Codeine is an opiate, found naturally in the opium poppy, used for pain relief and for feelings of euphoria. It is also the world's most commonly-used opiate. Codeine is processed in the human liver to the more potent "Codeine-6-glucuronide" (referred to later on as C6G), and to a lesser extent morphine, and so is considered largely a prodrug; however, it's also somewhat active by itself. The level to which a person can achieve a high from codeine depends a great deal on how much codeine they can process into C6G and morphine and how quickly.
First and foremost it should be noted that the vast majority of codeine preparations come with a secondary drug in them, such as acetaminophen, ibuprofen, or another NSAID to help prevent abuse. It would be beneficial to do a Cold water extraction so you don't take too much acetaminophen/ibuprofen. Since it is possible that you may be allergic to codeine, it's best if you do not take more than 30mg to 60mg on your first dose. A codeine allergy is quite unpleasant and will result in more than just itching, as in difficulty breathing and facial swelling. For a user without any sort of opiate tolerance, a dose of 1.1mg/k to 2mg/k on an empty stomach is generally best for a recreational dose. Some users with an opiate tolerance will only feel euphoric after 2.2mg/k to 3mg/k. This translates to around 150-180mg for a low dose, 180-280mg for a medium dose, and 280-400mg for a high dose. Generally, if codeine is used along with 50mg to 100mg of promethazine the euphoric effects will be doubled. Taking more than 400mg codeine is not productive, as your body can't process any more past that point. The majority of codeine's analgesic and euphoric effects come from its metabolization into C6G by the enzyme UGT2B7, and only about 5% of the codeine ingested is metabolized into morphine by the CYP2D6 enzyme.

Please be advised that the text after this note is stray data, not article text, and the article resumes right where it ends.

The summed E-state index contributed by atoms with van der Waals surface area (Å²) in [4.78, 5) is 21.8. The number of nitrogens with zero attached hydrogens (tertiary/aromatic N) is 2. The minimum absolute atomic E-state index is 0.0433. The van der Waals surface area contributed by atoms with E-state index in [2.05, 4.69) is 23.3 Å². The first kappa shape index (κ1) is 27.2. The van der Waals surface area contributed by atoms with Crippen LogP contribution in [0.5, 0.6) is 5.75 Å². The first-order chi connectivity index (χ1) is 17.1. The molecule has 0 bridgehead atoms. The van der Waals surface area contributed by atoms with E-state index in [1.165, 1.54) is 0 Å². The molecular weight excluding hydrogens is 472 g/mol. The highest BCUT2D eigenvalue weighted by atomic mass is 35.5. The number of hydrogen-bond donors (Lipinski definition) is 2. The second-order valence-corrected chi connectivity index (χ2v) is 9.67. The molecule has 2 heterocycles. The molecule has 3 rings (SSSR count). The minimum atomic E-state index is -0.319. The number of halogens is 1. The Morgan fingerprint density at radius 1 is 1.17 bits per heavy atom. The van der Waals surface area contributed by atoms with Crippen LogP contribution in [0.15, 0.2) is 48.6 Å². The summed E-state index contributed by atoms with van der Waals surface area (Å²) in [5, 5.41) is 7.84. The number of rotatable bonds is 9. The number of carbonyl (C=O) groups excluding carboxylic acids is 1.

Route of administration
Oral use is the preferred route of administration, as it's generally agreed that for the best possible effects, codeine must be processed in the liver so that it can become C6G and morphine. Snorting is therefore not advised, and IV use can be deadly (see Allergies).
There is some contention about how well rectal administration of codeine works. Some claim it is far superior to oral administration, however.
 Typical Effects
- Mild euphoria
- Simultaneous stimulation and sedation
- Constricted pupils
- Mild difficulty focusing eyes
- Dizziness at higher doses or when mixed with other drugs
- Nausea at higher doses or when mixed
- Shortness of breath, again, at higher doses or when mixed
- Shortened temper and increased agitation at relatively small things
- Weak alcohol-esque hangover
Codeine is the opiate most likely to cause an allergic reaction. Even in those not allergic, it can cause a histamine reaction, leading to the opiate itch. This is intensified when codeine is injected, and can be potentially lethal; therefore, never inject codeine.
A study found that roughly 8% of those of European descent can't process codeine into C6G and morphine, meaning that it has very little use for them. Dextromethorphan was introduced in 1958 to replace codeine phosphate as the active ingredient in most cough suppressants.